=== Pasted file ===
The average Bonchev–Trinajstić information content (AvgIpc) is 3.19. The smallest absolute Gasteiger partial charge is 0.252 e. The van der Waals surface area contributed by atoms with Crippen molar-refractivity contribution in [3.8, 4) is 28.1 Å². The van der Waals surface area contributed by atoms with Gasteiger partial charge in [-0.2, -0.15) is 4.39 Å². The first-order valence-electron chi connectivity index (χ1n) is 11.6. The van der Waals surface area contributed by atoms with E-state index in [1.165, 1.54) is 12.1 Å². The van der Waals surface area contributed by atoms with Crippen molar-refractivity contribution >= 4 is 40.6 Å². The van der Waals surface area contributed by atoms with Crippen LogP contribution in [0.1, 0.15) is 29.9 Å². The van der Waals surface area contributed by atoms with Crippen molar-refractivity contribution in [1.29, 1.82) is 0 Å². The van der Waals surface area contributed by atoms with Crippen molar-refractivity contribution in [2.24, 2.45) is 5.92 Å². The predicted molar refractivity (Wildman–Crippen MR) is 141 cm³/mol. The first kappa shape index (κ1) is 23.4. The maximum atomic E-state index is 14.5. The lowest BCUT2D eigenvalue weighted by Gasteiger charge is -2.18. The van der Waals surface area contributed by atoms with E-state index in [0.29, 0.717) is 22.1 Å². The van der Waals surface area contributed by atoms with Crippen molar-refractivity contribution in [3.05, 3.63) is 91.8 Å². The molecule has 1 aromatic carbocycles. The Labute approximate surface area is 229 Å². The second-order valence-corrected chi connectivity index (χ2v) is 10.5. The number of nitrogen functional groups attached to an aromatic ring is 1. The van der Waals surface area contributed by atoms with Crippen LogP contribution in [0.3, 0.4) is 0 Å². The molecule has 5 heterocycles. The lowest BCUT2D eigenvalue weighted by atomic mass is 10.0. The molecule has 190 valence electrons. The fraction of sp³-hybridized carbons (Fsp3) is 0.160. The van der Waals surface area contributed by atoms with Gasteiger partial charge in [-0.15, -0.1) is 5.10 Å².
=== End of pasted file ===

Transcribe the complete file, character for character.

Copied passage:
The average Bonchev–Trinajstić information content (AvgIpc) is 3.19. The smallest absolute Gasteiger partial charge is 0.252 e. The van der Waals surface area contributed by atoms with Crippen molar-refractivity contribution in [3.8, 4) is 28.1 Å². The van der Waals surface area contributed by atoms with Gasteiger partial charge in [-0.2, -0.15) is 4.39 Å². The first-order valence-electron chi connectivity index (χ1n) is 11.6. The van der Waals surface area contributed by atoms with E-state index in [1.165, 1.54) is 12.1 Å². The van der Waals surface area contributed by atoms with Crippen molar-refractivity contribution >= 4 is 40.6 Å². The van der Waals surface area contributed by atoms with Crippen LogP contribution in [0.1, 0.15) is 29.9 Å². The van der Waals surface area contributed by atoms with Crippen molar-refractivity contribution in [1.29, 1.82) is 0 Å². The van der Waals surface area contributed by atoms with Crippen molar-refractivity contribution in [2.24, 2.45) is 5.92 Å². The predicted molar refractivity (Wildman–Crippen MR) is 141 cm³/mol. The first kappa shape index (κ1) is 23.4. The maximum atomic E-state index is 14.5. The lowest BCUT2D eigenvalue weighted by Gasteiger charge is -2.18. The van der Waals surface area contributed by atoms with E-state index in [0.29, 0.717) is 22.1 Å². The van der Waals surface area contributed by atoms with Crippen molar-refractivity contribution in [3.05, 3.63) is 91.8 Å². The molecule has 1 aromatic carbocycles. The Labute approximate surface area is 229 Å². The second-order valence-corrected chi connectivity index (χ2v) is 10.5. The number of nitrogen functional groups attached to an aromatic ring is 1. The van der Waals surface area contributed by atoms with Crippen LogP contribution in [0.3, 0.4) is 0 Å². The molecule has 5 heterocycles. The lowest BCUT2D eigenvalue weighted by atomic mass is 10.0. The molecule has 190 valence electrons. The fraction of sp³-hybridized carbons (Fsp3) is 0.160. The van der Waals surface area contributed by atoms with Gasteiger partial charge in [-0.15, -0.1) is 5.10 Å².